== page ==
Ways to Make Your Smartphone the Ultimate Tool for Recovery 

December 4, 2019

The release of the newly revamped Motorola Razr flip smartphone has some tech-lovers dreaming about a world of new technology and others remembering the days of classic cell phones. Yes, those sans internet browsers or touchscreens.

In our ever-connected society, the devices we carry on a daily basis have more and more features in smaller and smaller packages. It seems like productivity possibilities are unlimited.

But the phone in your pocket or purse can be an even more powerful tool for your addiction recovery. When equipped and used with health and sobriety goals and values in mind, this go-to mini-computer has a lot to offer.

Build Accountability 

Our phones can do an increasingly amazing amount of things for us. Isn’t it time we put these pocket assistants to use in meeting recovery goals?

While a sponsor or support may not always be with you, chances are the trusty smartphone never leaves your side.

Utilize the alerts and calendar functions to make and stick with plans, keeping on deadline and maintaining commitments, like attending meetings, appointments, and social engagements. While marking milestones and anniversaries too regularly might increase stress, acknowledging ongoing progress and celebrating big wins and ongoing streaks of adaptative behavior can be motivational and a source of pride.

Use the clock function to set a timer when urges are high and continue building distress tolerance, recognizing that the need to use a substance or alcohol won’t maintain its intensity and will decrease over time. If the temptation remains after the first 10-15 segment, tap into another skill and set the timer again, and repeat to get through the moment.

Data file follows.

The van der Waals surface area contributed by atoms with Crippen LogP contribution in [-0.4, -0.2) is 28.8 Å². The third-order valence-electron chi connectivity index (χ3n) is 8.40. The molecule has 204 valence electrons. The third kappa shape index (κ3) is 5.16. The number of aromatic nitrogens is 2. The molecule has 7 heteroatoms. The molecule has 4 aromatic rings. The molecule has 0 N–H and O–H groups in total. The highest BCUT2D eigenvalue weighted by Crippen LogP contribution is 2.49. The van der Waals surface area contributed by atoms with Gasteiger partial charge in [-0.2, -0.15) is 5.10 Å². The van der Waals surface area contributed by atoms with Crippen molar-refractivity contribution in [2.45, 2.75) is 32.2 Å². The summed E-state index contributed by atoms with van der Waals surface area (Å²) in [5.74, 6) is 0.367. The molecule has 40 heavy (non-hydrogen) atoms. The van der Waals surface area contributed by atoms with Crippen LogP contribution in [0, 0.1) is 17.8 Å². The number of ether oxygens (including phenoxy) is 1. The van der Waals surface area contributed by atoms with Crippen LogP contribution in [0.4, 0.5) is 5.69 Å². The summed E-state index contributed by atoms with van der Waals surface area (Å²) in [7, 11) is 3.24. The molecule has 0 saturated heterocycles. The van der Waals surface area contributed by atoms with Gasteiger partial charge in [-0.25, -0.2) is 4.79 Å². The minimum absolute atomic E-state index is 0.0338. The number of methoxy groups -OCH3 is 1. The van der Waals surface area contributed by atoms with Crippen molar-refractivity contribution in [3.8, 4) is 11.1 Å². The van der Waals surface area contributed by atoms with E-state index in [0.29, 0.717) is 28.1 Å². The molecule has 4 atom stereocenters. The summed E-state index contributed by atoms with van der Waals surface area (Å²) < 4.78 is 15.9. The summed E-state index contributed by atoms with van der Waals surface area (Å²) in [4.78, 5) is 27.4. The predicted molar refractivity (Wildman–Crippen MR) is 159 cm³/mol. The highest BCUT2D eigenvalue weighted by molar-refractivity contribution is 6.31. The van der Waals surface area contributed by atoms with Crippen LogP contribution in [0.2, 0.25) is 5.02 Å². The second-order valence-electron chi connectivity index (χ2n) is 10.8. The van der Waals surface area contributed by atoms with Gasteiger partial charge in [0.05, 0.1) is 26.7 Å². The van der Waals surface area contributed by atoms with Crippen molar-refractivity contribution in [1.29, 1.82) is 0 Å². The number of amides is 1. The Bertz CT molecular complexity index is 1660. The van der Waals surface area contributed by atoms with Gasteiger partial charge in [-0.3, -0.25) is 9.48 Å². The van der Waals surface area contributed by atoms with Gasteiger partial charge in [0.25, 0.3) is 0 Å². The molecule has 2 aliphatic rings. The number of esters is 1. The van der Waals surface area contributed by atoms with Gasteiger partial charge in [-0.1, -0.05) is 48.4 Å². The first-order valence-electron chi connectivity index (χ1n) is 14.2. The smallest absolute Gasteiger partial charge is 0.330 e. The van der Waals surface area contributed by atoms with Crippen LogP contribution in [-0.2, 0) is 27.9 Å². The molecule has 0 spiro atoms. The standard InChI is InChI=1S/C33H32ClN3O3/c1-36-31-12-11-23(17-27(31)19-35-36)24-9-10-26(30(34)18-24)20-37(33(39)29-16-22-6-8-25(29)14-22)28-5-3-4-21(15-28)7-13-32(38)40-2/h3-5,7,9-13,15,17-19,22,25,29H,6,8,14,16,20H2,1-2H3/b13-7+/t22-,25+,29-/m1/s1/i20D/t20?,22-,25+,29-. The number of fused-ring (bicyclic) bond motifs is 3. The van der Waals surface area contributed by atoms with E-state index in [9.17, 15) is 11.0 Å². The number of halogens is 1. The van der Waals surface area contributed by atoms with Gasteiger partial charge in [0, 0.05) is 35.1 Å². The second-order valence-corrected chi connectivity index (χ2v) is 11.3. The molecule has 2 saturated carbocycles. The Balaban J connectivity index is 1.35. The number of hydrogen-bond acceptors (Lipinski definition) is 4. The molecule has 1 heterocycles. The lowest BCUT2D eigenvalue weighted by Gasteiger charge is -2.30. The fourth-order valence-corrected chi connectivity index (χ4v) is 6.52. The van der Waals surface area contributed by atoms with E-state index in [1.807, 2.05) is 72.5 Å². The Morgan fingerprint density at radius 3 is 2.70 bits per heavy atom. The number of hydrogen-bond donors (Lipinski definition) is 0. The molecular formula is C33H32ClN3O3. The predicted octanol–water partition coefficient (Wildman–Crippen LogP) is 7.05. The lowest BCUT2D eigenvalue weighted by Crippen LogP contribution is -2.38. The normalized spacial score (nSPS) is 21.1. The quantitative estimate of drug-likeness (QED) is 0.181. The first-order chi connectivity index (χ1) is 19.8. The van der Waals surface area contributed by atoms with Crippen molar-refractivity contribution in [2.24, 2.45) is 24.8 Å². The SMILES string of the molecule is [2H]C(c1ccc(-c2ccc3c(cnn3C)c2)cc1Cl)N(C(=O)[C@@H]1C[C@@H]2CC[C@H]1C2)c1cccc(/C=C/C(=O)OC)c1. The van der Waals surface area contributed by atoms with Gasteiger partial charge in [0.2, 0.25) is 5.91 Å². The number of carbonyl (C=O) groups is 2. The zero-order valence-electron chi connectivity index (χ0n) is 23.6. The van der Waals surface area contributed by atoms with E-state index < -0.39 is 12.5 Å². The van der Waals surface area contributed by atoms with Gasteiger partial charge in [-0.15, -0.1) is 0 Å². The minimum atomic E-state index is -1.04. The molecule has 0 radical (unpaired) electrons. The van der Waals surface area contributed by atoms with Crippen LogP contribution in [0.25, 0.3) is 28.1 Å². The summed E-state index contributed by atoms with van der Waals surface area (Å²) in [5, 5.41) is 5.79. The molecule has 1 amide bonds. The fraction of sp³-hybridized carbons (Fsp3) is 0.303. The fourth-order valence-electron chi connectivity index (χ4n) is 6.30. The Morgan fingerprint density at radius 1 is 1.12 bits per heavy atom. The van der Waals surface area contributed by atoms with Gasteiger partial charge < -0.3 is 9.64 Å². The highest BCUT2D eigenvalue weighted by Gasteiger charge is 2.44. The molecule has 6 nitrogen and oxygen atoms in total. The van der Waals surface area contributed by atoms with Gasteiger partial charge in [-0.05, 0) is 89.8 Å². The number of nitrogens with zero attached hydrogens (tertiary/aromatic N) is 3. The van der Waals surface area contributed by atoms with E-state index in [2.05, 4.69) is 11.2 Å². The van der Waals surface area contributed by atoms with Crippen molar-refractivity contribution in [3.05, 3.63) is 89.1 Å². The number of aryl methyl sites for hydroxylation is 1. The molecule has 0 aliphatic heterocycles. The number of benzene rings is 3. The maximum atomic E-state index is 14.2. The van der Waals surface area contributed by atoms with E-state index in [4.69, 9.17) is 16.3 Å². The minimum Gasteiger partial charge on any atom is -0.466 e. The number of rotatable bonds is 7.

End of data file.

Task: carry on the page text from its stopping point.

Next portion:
Make a playlist of songs that inspire your recovery or help you feel heard and understood when emotions feel overwhelming. Press play when you need to hear it most or use it as your recurring morning soundtrack to start the day focused on what matters most.

If you and your supports use Apple products, consider turning on the “Find My Friends” feature. While it might come off as a bit “big brother” at first swipe, it’s not truly for the purpose of spying on your every move. It can be a big help to not only share your location if you need help to come to you, but also to know where you can find others. Knowing that someone is waiting at home can be an assuring way to keep accountable and remember some of the reasons that recovery is important to you.

 Hit the Refresh Button

Treatment can mean time away from technology and focused on recovery without the distraction and connection of devices.